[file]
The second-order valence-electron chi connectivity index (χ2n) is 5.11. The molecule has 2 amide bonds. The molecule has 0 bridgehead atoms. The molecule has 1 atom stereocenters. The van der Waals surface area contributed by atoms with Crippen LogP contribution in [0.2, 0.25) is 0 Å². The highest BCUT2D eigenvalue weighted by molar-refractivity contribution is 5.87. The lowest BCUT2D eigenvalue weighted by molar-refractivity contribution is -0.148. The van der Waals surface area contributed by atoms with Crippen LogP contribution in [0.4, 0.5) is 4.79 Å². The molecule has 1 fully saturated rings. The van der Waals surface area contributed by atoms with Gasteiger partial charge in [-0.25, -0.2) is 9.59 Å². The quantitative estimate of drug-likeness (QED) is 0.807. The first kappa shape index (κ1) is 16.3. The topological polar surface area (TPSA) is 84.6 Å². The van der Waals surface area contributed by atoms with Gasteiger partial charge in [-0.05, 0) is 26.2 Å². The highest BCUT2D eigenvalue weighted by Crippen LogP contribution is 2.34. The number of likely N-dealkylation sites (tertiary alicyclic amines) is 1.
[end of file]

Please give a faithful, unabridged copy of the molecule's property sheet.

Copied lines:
The second-order valence-electron chi connectivity index (χ2n) is 5.11. The molecule has 2 amide bonds. The molecule has 0 bridgehead atoms. The molecule has 1 atom stereocenters. The van der Waals surface area contributed by atoms with Crippen LogP contribution in [0.2, 0.25) is 0 Å². The highest BCUT2D eigenvalue weighted by molar-refractivity contribution is 5.87. The lowest BCUT2D eigenvalue weighted by molar-refractivity contribution is -0.148. The van der Waals surface area contributed by atoms with Crippen LogP contribution in [0.4, 0.5) is 4.79 Å². The molecule has 1 fully saturated rings. The van der Waals surface area contributed by atoms with Gasteiger partial charge in [-0.25, -0.2) is 9.59 Å². The quantitative estimate of drug-likeness (QED) is 0.807. The first kappa shape index (κ1) is 16.3. The topological polar surface area (TPSA) is 84.6 Å². The van der Waals surface area contributed by atoms with Gasteiger partial charge in [-0.05, 0) is 26.2 Å². The highest BCUT2D eigenvalue weighted by Crippen LogP contribution is 2.34. The number of likely N-dealkylation sites (tertiary alicyclic amines) is 1.